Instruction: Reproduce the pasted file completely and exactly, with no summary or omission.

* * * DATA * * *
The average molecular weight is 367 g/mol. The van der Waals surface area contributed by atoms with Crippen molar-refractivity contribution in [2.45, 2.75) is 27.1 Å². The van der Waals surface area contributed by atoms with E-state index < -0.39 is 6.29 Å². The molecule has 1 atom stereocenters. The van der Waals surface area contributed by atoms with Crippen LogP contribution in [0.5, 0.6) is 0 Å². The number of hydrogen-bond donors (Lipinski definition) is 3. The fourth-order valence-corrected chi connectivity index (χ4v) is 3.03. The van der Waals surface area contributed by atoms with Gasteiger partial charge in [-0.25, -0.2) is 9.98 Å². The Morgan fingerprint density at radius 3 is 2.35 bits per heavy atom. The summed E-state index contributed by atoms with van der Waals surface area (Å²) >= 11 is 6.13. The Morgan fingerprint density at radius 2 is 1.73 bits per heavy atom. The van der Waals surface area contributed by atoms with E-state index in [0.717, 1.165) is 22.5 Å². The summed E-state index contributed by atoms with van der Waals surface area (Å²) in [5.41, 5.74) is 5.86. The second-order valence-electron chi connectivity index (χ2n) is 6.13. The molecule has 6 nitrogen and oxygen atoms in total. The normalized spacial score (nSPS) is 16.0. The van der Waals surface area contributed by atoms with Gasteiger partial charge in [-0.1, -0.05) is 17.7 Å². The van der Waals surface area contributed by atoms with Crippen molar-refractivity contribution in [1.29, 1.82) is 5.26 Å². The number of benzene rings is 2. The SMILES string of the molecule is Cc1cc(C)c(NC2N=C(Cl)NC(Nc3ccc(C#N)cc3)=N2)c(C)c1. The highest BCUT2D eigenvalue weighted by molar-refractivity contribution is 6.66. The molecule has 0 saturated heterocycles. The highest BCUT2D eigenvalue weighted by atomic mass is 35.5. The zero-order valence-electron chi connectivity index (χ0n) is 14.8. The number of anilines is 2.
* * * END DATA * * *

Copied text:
The average molecular weight is 367 g/mol. The van der Waals surface area contributed by atoms with Crippen molar-refractivity contribution in [2.45, 2.75) is 27.1 Å². The van der Waals surface area contributed by atoms with E-state index < -0.39 is 6.29 Å². The molecule has 1 atom stereocenters. The van der Waals surface area contributed by atoms with Crippen LogP contribution in [0.5, 0.6) is 0 Å². The number of hydrogen-bond donors (Lipinski definition) is 3. The fourth-order valence-corrected chi connectivity index (χ4v) is 3.03. The van der Waals surface area contributed by atoms with Gasteiger partial charge in [-0.25, -0.2) is 9.98 Å². The Morgan fingerprint density at radius 3 is 2.35 bits per heavy atom. The summed E-state index contributed by atoms with van der Waals surface area (Å²) >= 11 is 6.13. The Morgan fingerprint density at radius 2 is 1.73 bits per heavy atom. The van der Waals surface area contributed by atoms with E-state index in [0.717, 1.165) is 22.5 Å². The summed E-state index contributed by atoms with van der Waals surface area (Å²) in [5.41, 5.74) is 5.86. The second-order valence-electron chi connectivity index (χ2n) is 6.13. The molecule has 6 nitrogen and oxygen atoms in total. The normalized spacial score (nSPS) is 16.0. The van der Waals surface area contributed by atoms with Gasteiger partial charge in [-0.1, -0.05) is 17.7 Å². The van der Waals surface area contributed by atoms with Crippen molar-refractivity contribution in [1.29, 1.82) is 5.26 Å². The number of benzene rings is 2. The SMILES string of the molecule is Cc1cc(C)c(NC2N=C(Cl)NC(Nc3ccc(C#N)cc3)=N2)c(C)c1. The highest BCUT2D eigenvalue weighted by molar-refractivity contribution is 6.66. The molecule has 0 saturated heterocycles. The highest BCUT2D eigenvalue weighted by atomic mass is 35.5. The zero-order valence-electron chi connectivity index (χ0n) is 14.8. The number of anilines is 2.